“To ensure the protection of America’s interests in space, we must apply the necessary focus, energy and resources to the task, and that is exactly what Space Command will do,” Esper said Wednesday.

    “As a unified combatant command, the United States Space Command is the next crucial step toward the creation of an independent Space Force as an additional armed service,” he added.

    Kaitlyn Johnson, a defense space expert at the Center for Strategic and International Studies, said she considers it likely, but not certain, that Congress will approve a Space Force in the 2020 defense bill.

    Mattis was a crooked asshole, but not completely bugfuck nuts.

    The CHUDs are in control now.

  52. 52
  53. 53
    RAVEN says:

    @Shana: Or 1976, it was the symbol of the People’s Bicentennial.

  54. 54
    Kathleen says:

    @🐾BillinGlendaleCA: Or icky discussions about racist motivations of Tea Party Republicans. Mon Dieu!

  55. 55

    @TenguPhule: There is no Space Force, Congress never authorized it.

  56. 56
  57. 57
    germy says:

    @Shana: We used to live across the street from a guy with a “don’t tread on me” flag on his front lawn.

    He took it down after there was a news story about a guy and his girlfriend who killed a cop and then put a gadsden flag on the body. Anyone remember that story?

  58. 58
  59. 59
    Baud says:


    Abortion clinics should put those up.

  60. 60
    Kathleen says:

    @Omnes Omnibus: Sounds like NYT political reporter posing as a troll.

  61. 61
    germy says:

    @🐾BillinGlendaleCA: My old neighbor must have been ashamed to fly his flag after that incident. We never saw it there again, and then we moved.

  62. 62
    A Ghost To Most says:

    @Shana: That is to be expected. Virginia contains the largest concentration of Lost Cause assholes your side of Texas.

  63. 63
    TenguPhule says:

    @🐾BillinGlendaleCA: Apparently the plan is to try and authorize it next year.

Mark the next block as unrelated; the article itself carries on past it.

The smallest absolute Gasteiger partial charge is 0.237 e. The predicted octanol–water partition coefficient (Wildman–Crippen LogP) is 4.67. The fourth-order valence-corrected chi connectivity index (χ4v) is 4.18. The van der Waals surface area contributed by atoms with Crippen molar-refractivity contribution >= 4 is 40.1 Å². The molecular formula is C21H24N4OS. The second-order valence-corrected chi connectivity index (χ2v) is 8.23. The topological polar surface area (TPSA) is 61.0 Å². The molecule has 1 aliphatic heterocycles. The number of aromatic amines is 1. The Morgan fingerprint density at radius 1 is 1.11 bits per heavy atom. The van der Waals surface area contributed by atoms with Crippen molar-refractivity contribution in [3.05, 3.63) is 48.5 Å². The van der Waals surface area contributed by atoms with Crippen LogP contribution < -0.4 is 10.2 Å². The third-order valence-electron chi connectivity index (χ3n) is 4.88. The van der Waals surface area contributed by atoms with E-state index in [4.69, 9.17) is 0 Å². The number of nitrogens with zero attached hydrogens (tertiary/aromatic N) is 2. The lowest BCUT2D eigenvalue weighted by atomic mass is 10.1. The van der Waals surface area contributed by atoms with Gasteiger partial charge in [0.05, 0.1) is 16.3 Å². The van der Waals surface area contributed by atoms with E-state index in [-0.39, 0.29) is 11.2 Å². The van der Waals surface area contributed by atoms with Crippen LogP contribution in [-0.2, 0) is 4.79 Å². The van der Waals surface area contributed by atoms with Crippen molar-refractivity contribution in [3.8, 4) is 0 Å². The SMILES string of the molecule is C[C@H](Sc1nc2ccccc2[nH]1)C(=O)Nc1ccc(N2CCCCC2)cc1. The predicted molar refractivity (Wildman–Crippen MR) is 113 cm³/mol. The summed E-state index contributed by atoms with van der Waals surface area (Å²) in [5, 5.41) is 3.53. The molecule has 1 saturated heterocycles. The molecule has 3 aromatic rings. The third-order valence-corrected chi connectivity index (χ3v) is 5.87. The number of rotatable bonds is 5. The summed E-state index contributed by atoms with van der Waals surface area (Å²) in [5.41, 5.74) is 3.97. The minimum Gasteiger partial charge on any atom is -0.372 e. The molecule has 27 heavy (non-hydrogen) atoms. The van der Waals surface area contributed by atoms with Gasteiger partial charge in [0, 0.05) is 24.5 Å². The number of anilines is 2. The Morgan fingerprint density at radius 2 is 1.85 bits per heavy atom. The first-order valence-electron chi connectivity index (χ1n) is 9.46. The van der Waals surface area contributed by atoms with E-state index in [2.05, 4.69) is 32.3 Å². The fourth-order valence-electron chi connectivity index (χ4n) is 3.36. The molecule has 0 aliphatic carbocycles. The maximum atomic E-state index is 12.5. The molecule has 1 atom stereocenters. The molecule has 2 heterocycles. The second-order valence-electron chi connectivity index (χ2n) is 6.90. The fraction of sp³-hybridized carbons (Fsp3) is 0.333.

64. 64
    Ohio Mom says:

    @Shana: One of my neighbors had a Don’t Tread On Me flag festooning his porch for the longest time but I noticed recently it was gone.

    Based on that, I thought that fad was over. You got a very nostalgic pickup truck driver there.

  65. 65
    Chetan Murthy says:

    @germy: That was right around the time of the Malheur refuge standoff, right? The pair were associated with that somehow …..

  66. 66
    Baud says:

    Ryan Russell has played in the NFL for three seasons, but when he suits up and takes the field for his next gameday he will be the first man to play in a regular season game who identifies as bisexual.

  67. 67
    mapaghimagsik says:

    And gamergate was really boys worried about ethics in gaming.

  68. 68
    germy says:

    @Chetan Murthy: It’s funny how we’re hazy on the story.

    Now if it had been a left-wing couple with an antifa flag (is there such a thing?) we’d know every detail to this day.

  69. 69
    RAVEN says:

    The People’s Bicentennial

    The phrase “Don’t Tread on Me” with the image of a coiled rattlesnake can be traced back to a flag created by American general and politician Christopher Gadsden (1724-1805). He designed the flag in 1775 during the Revolutionary War. The flag was used by Continental sailors to express pro-revolution sentiments. The P.B.C., or People’s Bicentennial Commission, founded by Jeremy Rifkin, adopted the Gadsden flag in the 1970s. The P.B.C.’s goal was to use the 1976 Bicentennial to encourage an economic revolution. The group organized protests including one against big oil companies where participants threw empty oil barrels into Boston Harbor on the 200th anniversary of the Boston Tea Party. The P.B.C. held a rally at the Capitol in Washington D.C. on July 4, 1976, and chanted slogans like “Mobil, Exxon, ITT, Down with corporate tyranny.” After the September 11, 2001, al-Qaeda terrorist attack on the United States, the Gadsden flag became a symbol of defiance. The conservative Tea Party within the Republican Party adopted the flag as its symbol in 2009.​